The Steady Hand: An Ode to Bronson Arroyo


Frank Victores-USA TODAY Sports

Of course it ends this way.

Of course, in this inevitable moment that Bronson Arroyo leaves Cincinnati, he does so quietly. The contract is reasonable, the fan fare subdued. He reports to Arizona, he goes to work, as he always does, before we can say goodbye. Before we can realize what we’ve lost, or if we’ve lost.

The moment was coming. That much was certain. The Reds had a young rotation ready for tomorrow, for the future, and Arroyo belonged to yesterday and the past. But it’s like an old crush from the playground. Years later, even if you’ve moved on, if you prefer other prospects, you’ll think of them. An option that’s always there. Then they get married; and you’re surprised to find that it hurts, if only for a moment.

That’s me. And other Reds fans. Staring at the absence of Arroyo, feeling that tug. It hurts a little.

Which is surprising considering that, for me, Arroyo has been a source of mild frustration for several seasons, now. During his tenure in Cincinnati, with his nineteen pitches that all moved at the speed of smell, Arroyo gave up 252 home runs. That’s one more than Matt Holliday has hit in his ten-year career. In 2011, he served up 46 of those bombs; no single player in Major League Baseball hit that many that season.

And when he wasn’t serving scrambled home runs on a platter, Arroyo embodied your just-above-average pitcher. His ERA+ with Cincinnati, in eight seasons, was 105. His ERA was 4.05. He won 105 games to 94 losses. If the MLB created a robot that was simply “Major League pitcher” it would probably pitch like Bronson Arroyo. Arroyo didn’t dazzle or self-destruct; he just was.

There are quirks, of course, that set Arroyo apart from your normal pitcher. The guy could rock out. The guy could sell cars. The guy could cook delicious, healthy meals. He managed to perfect a leg-kick in his windup that seemingly stopped at a 90 degree angle, resting on an invisible stool beside the mound. Arroyo might be average, but he’s anything but normal.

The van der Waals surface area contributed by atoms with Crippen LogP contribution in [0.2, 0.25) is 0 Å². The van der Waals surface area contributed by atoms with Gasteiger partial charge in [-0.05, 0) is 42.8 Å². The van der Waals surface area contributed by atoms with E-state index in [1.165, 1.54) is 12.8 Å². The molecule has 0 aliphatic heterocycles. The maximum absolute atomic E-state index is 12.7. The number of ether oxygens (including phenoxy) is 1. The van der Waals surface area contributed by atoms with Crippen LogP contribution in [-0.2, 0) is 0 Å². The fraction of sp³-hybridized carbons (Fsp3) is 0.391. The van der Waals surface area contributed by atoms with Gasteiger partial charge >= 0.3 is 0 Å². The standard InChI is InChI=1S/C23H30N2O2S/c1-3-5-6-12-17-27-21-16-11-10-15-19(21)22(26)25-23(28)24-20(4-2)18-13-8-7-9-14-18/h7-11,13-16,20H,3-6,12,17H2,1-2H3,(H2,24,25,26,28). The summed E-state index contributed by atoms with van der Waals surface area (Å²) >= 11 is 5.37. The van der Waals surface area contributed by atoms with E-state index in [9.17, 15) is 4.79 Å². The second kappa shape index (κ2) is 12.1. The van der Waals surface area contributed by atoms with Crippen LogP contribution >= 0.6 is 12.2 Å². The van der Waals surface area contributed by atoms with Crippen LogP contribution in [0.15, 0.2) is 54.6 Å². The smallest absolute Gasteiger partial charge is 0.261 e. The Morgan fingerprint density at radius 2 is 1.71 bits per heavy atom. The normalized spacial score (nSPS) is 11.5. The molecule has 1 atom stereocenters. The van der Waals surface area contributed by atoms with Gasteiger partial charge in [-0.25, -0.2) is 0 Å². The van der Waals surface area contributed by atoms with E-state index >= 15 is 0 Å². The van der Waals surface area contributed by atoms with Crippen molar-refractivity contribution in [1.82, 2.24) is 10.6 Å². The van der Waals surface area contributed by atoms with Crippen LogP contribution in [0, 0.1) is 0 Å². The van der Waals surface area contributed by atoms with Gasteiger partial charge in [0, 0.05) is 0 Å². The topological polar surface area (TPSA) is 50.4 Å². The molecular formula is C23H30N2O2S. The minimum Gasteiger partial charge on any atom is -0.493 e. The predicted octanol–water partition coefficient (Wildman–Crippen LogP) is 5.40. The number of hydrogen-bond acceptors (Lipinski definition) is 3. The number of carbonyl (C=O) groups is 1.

But maybe it’s that unbelievable ability to be just-above-average –always– that actually made Arroyo so special.

My dad and I had this routine. We’d sit down to watch a Reds game together. I’d ask, “Who’s pitching?” And somehow, impossibly, the answer was always the same.

“Arroyo,” my dad would answer.
“Of course he is,” I’d say. “He always is.”

Arroyo, for eight up-and-down campaigns, was the steady hand of Cincinnati. As Jesse Borek noted, he effectively gave Cincinnati over 200 innings every season. He started 32 games or more every year. And with impeccable control, he actually averaged over 20 less walks per game than Roger Clemens, and only 10 less per game than the master of pitch-precision, Greg Maddux. Some of those strikes would be sent to the upper decks, but Reds fans always knew that Arroyo would put it over the plate.

Arroyo always was who we thought he was. And in that era post-1995, before Joey Votto stardom, that steadiness was a welcome respite for Cincinnati baseball. Before him, nothing seemed to last. Nothing persisted. Nothing was steady.

A late-career Barry Larkin and superstar Ken Griffey, Jr. couldn’t stay on the field. Even when their bats were steady, their bodies were broken.

A steer we named ‘Adam Dunn‘ tried to fill the void, but quickly discovered there were only three outcomes to his actions: home runs, strikeouts, and dropped fly balls. They arrived in no particular order, never average, never steady. The results were either greatness or calamity.

The list goes on. The Reds just missed playoff contention in 1999 and 2000 before rattling off nine straight losing seasons. So their place in the standings wasn’t steady. Players like Elmer Dessens, Felipe Lopez, and Jose Guillen led the team in WAR in any given season. So their…studs…weren’t steady. And between 1995 and 2008, the Reds cycled through seven different skippers. So even the steady stream of sunflower seeds came from different mouths.

In short, Cincinnati’s only identity was flux.

Enter Bronson Arroyo. Who was always pitching, always healthy, always brilliantly boring.


“Who’s pitching?” I’ll ask. And the answer won’t be the same.

Cause even if Arroyo wasn’t the answer, he was always the answer.

The steady hand in a world, in a sport, that never sits still.